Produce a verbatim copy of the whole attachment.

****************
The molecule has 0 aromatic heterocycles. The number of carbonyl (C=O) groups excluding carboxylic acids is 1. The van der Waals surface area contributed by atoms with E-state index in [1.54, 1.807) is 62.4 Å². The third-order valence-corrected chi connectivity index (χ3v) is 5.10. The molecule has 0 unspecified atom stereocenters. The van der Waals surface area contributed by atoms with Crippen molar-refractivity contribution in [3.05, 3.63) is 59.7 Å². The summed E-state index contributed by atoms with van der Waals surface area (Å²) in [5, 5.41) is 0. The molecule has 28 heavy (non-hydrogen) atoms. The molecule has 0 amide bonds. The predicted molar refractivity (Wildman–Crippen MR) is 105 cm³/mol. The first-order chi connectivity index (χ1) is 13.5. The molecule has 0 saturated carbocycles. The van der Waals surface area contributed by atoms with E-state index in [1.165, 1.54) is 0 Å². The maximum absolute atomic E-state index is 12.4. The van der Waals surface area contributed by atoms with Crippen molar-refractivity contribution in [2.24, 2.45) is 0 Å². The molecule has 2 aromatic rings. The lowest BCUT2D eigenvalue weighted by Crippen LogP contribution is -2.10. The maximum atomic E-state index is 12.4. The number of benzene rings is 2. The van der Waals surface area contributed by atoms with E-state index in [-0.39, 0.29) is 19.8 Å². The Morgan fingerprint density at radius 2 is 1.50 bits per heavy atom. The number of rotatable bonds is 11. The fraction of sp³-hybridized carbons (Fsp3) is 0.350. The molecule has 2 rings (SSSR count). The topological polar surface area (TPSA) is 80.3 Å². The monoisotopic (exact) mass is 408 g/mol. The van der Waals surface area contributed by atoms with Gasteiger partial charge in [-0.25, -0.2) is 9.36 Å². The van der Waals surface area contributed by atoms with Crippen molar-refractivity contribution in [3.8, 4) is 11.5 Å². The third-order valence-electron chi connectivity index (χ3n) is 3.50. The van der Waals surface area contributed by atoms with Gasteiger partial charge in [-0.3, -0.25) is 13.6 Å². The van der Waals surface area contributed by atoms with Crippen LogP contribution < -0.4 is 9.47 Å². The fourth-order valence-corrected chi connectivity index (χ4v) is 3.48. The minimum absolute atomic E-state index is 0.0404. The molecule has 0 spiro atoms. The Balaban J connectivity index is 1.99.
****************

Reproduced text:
The molecule has 0 aromatic heterocycles. The number of carbonyl (C=O) groups excluding carboxylic acids is 1. The van der Waals surface area contributed by atoms with E-state index in [1.54, 1.807) is 62.4 Å². The third-order valence-corrected chi connectivity index (χ3v) is 5.10. The molecule has 0 unspecified atom stereocenters. The van der Waals surface area contributed by atoms with Crippen molar-refractivity contribution in [3.05, 3.63) is 59.7 Å². The summed E-state index contributed by atoms with van der Waals surface area (Å²) in [5, 5.41) is 0. The molecule has 28 heavy (non-hydrogen) atoms. The molecule has 0 amide bonds. The predicted molar refractivity (Wildman–Crippen MR) is 105 cm³/mol. The first-order chi connectivity index (χ1) is 13.5. The molecule has 0 saturated carbocycles. The van der Waals surface area contributed by atoms with E-state index in [1.165, 1.54) is 0 Å². The maximum absolute atomic E-state index is 12.4. The van der Waals surface area contributed by atoms with Crippen molar-refractivity contribution in [2.24, 2.45) is 0 Å². The molecule has 2 aromatic rings. The lowest BCUT2D eigenvalue weighted by Crippen LogP contribution is -2.10. The maximum atomic E-state index is 12.4. The number of benzene rings is 2. The van der Waals surface area contributed by atoms with E-state index in [-0.39, 0.29) is 19.8 Å². The Morgan fingerprint density at radius 2 is 1.50 bits per heavy atom. The number of rotatable bonds is 11. The fraction of sp³-hybridized carbons (Fsp3) is 0.350. The molecule has 2 rings (SSSR count). The topological polar surface area (TPSA) is 80.3 Å². The monoisotopic (exact) mass is 408 g/mol. The van der Waals surface area contributed by atoms with Gasteiger partial charge in [-0.25, -0.2) is 9.36 Å². The van der Waals surface area contributed by atoms with Crippen molar-refractivity contribution in [3.8, 4) is 11.5 Å². The third-order valence-electron chi connectivity index (χ3n) is 3.50. The van der Waals surface area contributed by atoms with Gasteiger partial charge in [-0.3, -0.25) is 13.6 Å². The van der Waals surface area contributed by atoms with Crippen LogP contribution < -0.4 is 9.47 Å². The fourth-order valence-corrected chi connectivity index (χ4v) is 3.48. The minimum absolute atomic E-state index is 0.0404. The molecule has 0 spiro atoms. The Balaban J connectivity index is 1.99.